Nintendo’s DS and Wii consoles represented a new approach to gaming. Instead of focusing on photo-realistic graphics like the PS3 and XBox 360 these consoles used a combination of unusual interfaces and input devices to create a unique and new gaming experience. The release of these consoles brought a slew of games making use of the DS’s two screen / stylus input and the Wii’s highly-physical Wiimote / accelerometer based controls. A follow-up title ‘Skate It’ brings the gameplay of Skate to these consoles, although it’s not so much a sequel to Skate but more of a game in its own right. ‘Skate It’ for the DS and Wii makes use of the unique controls of these consoles to offer something even more akin to the real skating. The Wii in particular offers something new with gameplay being controlled with the Wiimote, nunchuk and also the Wii Balance Board enabling game control with hands and feet.

In regards to hand-held consoles the DS is the only platform offering the mixture of unusual interface / input and the unique game play of the Skate It games, although the Tony Hawk franchise is currently regrouping and planning a new wave of games to make use of these types of unique interface so presumably this will include the DS.

However there is also one other unique gaming platform on the scene, one which has kind of slowly crept in under the radar without, intially at least, any kind of fanfare or hyped launch as a gaming platform:

Apple’s iPhone and iPod touch: a gaming platform

The iPhone and iPod touch platform offers an awesome touch screen interface allowing input such as an onscreen keyboard and finger gestures for scrolling and resizing. Since the launch of Apple’s App Store third party developers have been launching games by the thousands making the iPhone platform a hugely popular and financially successful platform for many game developers both small and large.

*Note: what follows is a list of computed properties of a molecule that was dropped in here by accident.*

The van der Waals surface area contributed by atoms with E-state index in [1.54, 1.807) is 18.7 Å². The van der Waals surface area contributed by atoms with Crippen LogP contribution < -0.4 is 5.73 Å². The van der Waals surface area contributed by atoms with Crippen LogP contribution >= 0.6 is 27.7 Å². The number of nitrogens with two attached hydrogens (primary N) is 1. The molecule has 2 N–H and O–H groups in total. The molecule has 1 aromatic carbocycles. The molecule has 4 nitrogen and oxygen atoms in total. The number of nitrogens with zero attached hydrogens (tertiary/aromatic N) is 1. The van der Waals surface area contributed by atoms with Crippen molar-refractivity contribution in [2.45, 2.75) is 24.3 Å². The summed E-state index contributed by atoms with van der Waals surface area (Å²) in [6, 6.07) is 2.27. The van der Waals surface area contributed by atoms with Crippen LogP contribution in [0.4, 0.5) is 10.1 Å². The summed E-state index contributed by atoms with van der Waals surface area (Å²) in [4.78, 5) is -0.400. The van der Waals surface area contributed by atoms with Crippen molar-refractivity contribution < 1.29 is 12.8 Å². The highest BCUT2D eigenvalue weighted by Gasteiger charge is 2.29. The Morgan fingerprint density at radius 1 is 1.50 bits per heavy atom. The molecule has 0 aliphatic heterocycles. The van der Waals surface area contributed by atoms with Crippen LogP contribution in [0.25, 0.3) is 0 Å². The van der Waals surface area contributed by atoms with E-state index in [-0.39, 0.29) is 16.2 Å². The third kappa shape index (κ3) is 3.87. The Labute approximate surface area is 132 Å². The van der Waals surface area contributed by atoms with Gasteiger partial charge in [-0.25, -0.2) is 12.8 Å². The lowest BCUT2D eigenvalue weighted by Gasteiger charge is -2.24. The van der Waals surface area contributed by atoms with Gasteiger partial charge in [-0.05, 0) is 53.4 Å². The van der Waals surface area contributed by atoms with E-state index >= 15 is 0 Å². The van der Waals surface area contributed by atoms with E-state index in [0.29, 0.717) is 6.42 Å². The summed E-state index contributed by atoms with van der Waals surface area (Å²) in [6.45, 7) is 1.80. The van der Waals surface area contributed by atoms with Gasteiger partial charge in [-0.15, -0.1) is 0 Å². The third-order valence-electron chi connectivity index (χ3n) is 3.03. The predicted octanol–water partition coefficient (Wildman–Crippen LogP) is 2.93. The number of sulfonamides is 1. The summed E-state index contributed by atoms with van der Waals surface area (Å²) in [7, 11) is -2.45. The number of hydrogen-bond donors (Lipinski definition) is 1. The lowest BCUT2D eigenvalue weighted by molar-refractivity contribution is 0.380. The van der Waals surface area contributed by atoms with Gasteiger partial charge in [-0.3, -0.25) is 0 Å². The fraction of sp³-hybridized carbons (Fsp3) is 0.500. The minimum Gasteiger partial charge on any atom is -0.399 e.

As I said before Apple really seemed to kind of just sneak in with the iPhone as a gaming platform, although many saw the potential of the iPhone as a platform for mobile applications I don’t think many realised just how capable the platform was especially in the area of graphics performance on such a small device.

Interestingly this isn’t the first time Apple has considered developing a gaming platform, the Pippin console had limited release back in the 90’s but was eventually shelved. Since then many people, including myself, have pondered as to whether Apple, like Microsoft, might make a new attempt to enter the gaming market.

The iPhone and iPod touch are the proof that Apple have indeed entered the gaming market, but like they have done before it is on Apple’s own terms by creating a unique platform unlike anything else on the market.

iPhone + skateboarding = Touchgrind

Ok, we’re up to date with the history lesson. As you might expect such a powerful hand-held gaming platform as the iPhone / iPod touch has some great games available for it, Super Monkey Ball, Crash Cart Bandicoot, Cro-Mag Rally to name a few. But, what about skateboarding games?

There have actually been two skateboarding games to date, the first to launch was called iSkate (iTunes Store Link) but wasn’t really much more than a proof of concept, it lacked any real game play and was poorly received (especially as people paid for it).

Touchgrind (iTunes Store link) by illusionlabs however is a different story. Built on the same basic principle of iSkate, the idea is that you see the skateboard from a top-down view and you control the board with two fingers. A combination of finger gestures allows you to flip the board in various ways. It’s a bit like playing with a virtual fingerboard, and if you’ve ever messed around with one of those you’ll know it’s hard to do tricks with your fingers!